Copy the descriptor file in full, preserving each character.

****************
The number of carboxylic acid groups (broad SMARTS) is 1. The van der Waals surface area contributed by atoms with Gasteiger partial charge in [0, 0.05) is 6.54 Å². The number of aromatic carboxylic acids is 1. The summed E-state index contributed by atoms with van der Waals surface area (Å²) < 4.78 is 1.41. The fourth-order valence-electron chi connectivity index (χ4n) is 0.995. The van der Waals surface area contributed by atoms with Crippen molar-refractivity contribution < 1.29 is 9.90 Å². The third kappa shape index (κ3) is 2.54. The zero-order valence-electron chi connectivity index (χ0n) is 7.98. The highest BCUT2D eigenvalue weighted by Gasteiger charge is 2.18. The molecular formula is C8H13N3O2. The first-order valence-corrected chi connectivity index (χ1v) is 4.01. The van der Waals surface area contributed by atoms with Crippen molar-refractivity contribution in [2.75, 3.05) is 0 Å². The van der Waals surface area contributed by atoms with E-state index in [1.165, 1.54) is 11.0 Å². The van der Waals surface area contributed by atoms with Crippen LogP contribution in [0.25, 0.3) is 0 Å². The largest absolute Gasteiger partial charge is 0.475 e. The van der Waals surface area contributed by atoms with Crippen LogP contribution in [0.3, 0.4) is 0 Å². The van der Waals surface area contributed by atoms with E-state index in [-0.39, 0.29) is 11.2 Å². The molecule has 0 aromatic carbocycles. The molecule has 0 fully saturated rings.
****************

The number of carboxylic acid groups (broad SMARTS) is 1. The van der Waals surface area contributed by atoms with Gasteiger partial charge in [0, 0.05) is 6.54 Å². The number of aromatic carboxylic acids is 1. The summed E-state index contributed by atoms with van der Waals surface area (Å²) < 4.78 is 1.41. The fourth-order valence-electron chi connectivity index (χ4n) is 0.995. The van der Waals surface area contributed by atoms with Crippen molar-refractivity contribution < 1.29 is 9.90 Å². The third kappa shape index (κ3) is 2.54. The zero-order valence-electron chi connectivity index (χ0n) is 7.98. The highest BCUT2D eigenvalue weighted by Gasteiger charge is 2.18. The molecular formula is C8H13N3O2. The first-order valence-corrected chi connectivity index (χ1v) is 4.01. The van der Waals surface area contributed by atoms with Crippen molar-refractivity contribution in [2.75, 3.05) is 0 Å². The van der Waals surface area contributed by atoms with E-state index in [1.165, 1.54) is 11.0 Å². The van der Waals surface area contributed by atoms with Crippen LogP contribution in [0.25, 0.3) is 0 Å². The largest absolute Gasteiger partial charge is 0.475 e. The van der Waals surface area contributed by atoms with Crippen LogP contribution in [0.3, 0.4) is 0 Å². The van der Waals surface area contributed by atoms with E-state index in [-0.39, 0.29) is 11.2 Å². The molecule has 0 aromatic carbocycles. The molecule has 0 fully saturated rings.